Planning for the operation of a business entity requires the examination of a variety of factors.
Among these are the relationship between the parties involved in the business, the equity structure, the type of business, as well as tax considerations and future plans. The choice of entity is a significant decision for any business enterprise.
A sole proprietorship is a business enterprise owned by one person.
A sole proprietor is liable to the full extent of his or her assets for the debts of the business and therefore has unlimited liability. Any business can operate as a sole proprietorship. With the exception, perhaps, of local occupational licenses, no agreement or filing with a government authority is necessary to create or operate as a sole proprietorship.
There are two basic types of partnerships – general and limited:
The general partnership is an association of two or more persons to carry on as co-owners of a business for profit. The partnership may be organized by an agreement that is written, oral, or implied. In a general partnership, all partners are general partners and each is liable for the debts of the partnership to the full extent of his, her, or its personal assets. An interest of a general partner in a general partnership is considered personal property and is not freely transferable.
A limited partnership is authorized by the Florida statutes and exhibits characteristics of both a corporation and a partnership. A limited partnership is formed by filing a certificate of limited partnership with the Department of State (limited partnerships) or secretary of state (corporations and limited liability companies). The Florida statutes provide certain circumstances that result in the termination of the limited partnership; however, the partners may agree in writing to alter those provisions.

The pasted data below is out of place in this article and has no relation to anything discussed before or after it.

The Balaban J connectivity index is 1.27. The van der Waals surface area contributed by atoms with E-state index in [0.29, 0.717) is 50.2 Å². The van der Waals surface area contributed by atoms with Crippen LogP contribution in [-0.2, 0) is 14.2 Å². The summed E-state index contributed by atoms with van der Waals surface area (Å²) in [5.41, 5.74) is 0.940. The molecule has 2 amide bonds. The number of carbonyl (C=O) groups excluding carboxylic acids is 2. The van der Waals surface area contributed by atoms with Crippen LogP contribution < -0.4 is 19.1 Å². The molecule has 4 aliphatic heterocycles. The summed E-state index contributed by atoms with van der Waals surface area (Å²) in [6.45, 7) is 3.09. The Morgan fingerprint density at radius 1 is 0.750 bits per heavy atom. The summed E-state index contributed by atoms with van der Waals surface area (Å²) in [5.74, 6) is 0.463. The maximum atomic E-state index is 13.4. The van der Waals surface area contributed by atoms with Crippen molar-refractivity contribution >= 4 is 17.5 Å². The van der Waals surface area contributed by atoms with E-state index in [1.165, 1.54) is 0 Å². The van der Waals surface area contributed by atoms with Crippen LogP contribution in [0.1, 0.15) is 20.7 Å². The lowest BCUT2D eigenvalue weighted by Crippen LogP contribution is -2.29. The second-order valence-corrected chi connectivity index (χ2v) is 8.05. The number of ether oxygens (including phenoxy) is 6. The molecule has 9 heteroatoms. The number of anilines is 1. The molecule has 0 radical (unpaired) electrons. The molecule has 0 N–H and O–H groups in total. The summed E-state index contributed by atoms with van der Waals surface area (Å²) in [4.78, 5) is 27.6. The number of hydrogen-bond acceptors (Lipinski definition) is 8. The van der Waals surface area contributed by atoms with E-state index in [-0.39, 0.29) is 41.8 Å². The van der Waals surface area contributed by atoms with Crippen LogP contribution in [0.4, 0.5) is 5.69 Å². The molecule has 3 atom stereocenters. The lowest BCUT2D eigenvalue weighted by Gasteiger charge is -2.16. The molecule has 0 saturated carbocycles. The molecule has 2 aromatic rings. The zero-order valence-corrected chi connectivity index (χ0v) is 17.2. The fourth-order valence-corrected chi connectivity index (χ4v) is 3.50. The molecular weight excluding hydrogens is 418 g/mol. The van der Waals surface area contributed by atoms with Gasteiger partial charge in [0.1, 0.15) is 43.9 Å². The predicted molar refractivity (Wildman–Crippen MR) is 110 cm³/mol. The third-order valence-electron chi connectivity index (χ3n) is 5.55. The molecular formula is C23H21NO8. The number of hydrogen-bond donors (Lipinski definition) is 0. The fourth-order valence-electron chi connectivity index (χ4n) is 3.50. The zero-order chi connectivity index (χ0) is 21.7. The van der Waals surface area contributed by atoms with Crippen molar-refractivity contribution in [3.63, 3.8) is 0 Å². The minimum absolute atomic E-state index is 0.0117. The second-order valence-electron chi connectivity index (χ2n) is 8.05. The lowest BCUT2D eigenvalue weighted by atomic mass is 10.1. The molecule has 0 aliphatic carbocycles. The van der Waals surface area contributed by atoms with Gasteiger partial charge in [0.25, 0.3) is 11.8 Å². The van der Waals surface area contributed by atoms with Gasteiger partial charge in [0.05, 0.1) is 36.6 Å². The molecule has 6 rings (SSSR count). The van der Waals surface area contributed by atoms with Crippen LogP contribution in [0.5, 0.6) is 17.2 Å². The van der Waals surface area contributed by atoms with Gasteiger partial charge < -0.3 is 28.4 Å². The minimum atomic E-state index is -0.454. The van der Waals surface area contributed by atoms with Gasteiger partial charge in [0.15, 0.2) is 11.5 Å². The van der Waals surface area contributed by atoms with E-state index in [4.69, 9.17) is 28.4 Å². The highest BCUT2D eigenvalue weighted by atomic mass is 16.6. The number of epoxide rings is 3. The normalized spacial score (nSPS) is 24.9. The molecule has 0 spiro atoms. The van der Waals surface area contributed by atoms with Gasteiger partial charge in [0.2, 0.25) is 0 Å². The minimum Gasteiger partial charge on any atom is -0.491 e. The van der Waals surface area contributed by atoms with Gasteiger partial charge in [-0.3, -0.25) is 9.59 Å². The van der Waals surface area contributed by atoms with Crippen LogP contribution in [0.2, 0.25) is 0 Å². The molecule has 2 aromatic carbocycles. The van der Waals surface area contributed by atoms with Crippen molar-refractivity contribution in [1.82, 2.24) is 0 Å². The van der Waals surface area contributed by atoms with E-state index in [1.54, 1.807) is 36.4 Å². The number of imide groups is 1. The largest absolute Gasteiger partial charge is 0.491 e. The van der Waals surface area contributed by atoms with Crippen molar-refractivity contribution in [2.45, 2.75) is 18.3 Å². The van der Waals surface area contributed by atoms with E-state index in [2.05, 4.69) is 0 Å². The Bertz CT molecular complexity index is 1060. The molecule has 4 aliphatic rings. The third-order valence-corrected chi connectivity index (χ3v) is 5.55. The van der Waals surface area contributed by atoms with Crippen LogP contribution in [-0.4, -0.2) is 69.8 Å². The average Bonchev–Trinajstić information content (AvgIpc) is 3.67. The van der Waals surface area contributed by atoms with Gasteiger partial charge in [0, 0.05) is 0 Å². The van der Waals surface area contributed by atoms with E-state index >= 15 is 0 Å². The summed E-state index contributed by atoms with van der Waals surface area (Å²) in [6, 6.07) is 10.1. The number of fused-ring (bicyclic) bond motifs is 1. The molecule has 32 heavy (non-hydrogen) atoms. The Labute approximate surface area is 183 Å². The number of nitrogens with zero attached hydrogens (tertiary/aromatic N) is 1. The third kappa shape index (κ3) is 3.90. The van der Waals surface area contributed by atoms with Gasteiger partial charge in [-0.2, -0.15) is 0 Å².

A limited partnership must pay an annual fee on its invested capital with each annual report. The limited partnership centralizes management in the general partner or partners and limits the liability of the limited partners to the capital they have invested or have agreed to invest or the value of the services they have agreed to provide. However, each limited partnership must have at least one general partner who is liable for the debts of the partnership to the same extent as the general partner of a general partnership. Limited partnership interests are not freely assignable, unless the limited partnership agreement so provides.
A corporation is formed by filing articles of incorporation with the secretary of state, paying the charter tax and filing fee, issuing stock, adopting bylaws, and electing directors and officers.
The corporate name must include the term “Inc.,” “Co.,” “company,” “incorporated,” or “corporation.” As is the case with limited partners, the liability of a shareholder of a corporation for the debts of the corporation is limited to the capital or services the shareholder contributed or agreed to contribute to acquire his or her stock. Management is centralized in the board of directors elected by the shareholders. Under Florida law, a corporation may be either a “for profit” or “not for profit.” Additionally, Florida law recognizes a professional service corporation. The corporate name of the professional service corporation must contain the term “chartered,” “professional association,” or “P.A.” The income taxation of the corporation is governed by federal law and has a variety of planning options that require the assistance of an attorney familiar with Florida corporate law as well as federal income tax law.
Limited Liability Companies
The limited liability company has been authorized by statute since 1982, but only recently has this form of entity been seriously considered as a viable business form for a small business.
One or more persons executing and filing “articles of organization” with the Secretary of State accomplishes the formation of the limited liability company. The limited liability company’s name must contain the term “limited company,” “limited liability company,” or the abbreviation “L.C.” or “L.L.C.” The limited liability company must adopt an operating agreement, which has a function similar to the bylaws of a corporation. Unless the operating agreement provides otherwise, management is vested in the members of the limited liability company. The limited liability company is designed to allow the principals to enjoy the limited liability of shareholders of a corporation and the tax benefits of a partnership.
Importance of Entity Planning
In today’s complex business, legal, and tax environment entity planning is not a simple decision to be made without direction.
Proper entity planning can put your enterprise on solid footing as it begins and can help assure your better legacy when it is time to implement an exit strategy. If you would like more information, please contact Medina Law Group, P.A. to schedule an appointment to meet with an attorney who has the expertise to assist you in planning for your business.